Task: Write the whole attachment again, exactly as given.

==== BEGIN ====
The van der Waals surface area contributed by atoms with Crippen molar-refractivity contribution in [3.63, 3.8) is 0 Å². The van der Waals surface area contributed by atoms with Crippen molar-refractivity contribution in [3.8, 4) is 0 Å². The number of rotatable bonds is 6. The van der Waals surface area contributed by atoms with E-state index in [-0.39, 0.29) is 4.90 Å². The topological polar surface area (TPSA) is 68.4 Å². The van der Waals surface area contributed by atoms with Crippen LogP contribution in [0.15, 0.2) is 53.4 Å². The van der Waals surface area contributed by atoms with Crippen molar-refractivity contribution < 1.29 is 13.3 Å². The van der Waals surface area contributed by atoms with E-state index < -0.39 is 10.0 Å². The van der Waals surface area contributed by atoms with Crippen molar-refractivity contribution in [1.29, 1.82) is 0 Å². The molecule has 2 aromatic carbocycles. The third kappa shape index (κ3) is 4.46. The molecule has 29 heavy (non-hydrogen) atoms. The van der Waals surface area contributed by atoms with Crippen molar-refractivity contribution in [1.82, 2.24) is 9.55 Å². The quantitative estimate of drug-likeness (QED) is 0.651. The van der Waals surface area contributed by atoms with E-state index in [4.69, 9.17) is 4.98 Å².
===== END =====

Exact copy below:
The van der Waals surface area contributed by atoms with Crippen molar-refractivity contribution in [3.63, 3.8) is 0 Å². The van der Waals surface area contributed by atoms with Crippen molar-refractivity contribution in [3.8, 4) is 0 Å². The number of rotatable bonds is 6. The van der Waals surface area contributed by atoms with E-state index in [-0.39, 0.29) is 4.90 Å². The topological polar surface area (TPSA) is 68.4 Å². The van der Waals surface area contributed by atoms with Crippen LogP contribution in [0.15, 0.2) is 53.4 Å². The van der Waals surface area contributed by atoms with Crippen molar-refractivity contribution < 1.29 is 13.3 Å². The van der Waals surface area contributed by atoms with E-state index < -0.39 is 10.0 Å². The van der Waals surface area contributed by atoms with Crippen molar-refractivity contribution in [1.29, 1.82) is 0 Å². The molecule has 2 aromatic carbocycles. The third kappa shape index (κ3) is 4.46. The molecule has 29 heavy (non-hydrogen) atoms. The van der Waals surface area contributed by atoms with Crippen molar-refractivity contribution in [1.82, 2.24) is 9.55 Å². The quantitative estimate of drug-likeness (QED) is 0.651. The van der Waals surface area contributed by atoms with E-state index in [4.69, 9.17) is 4.98 Å².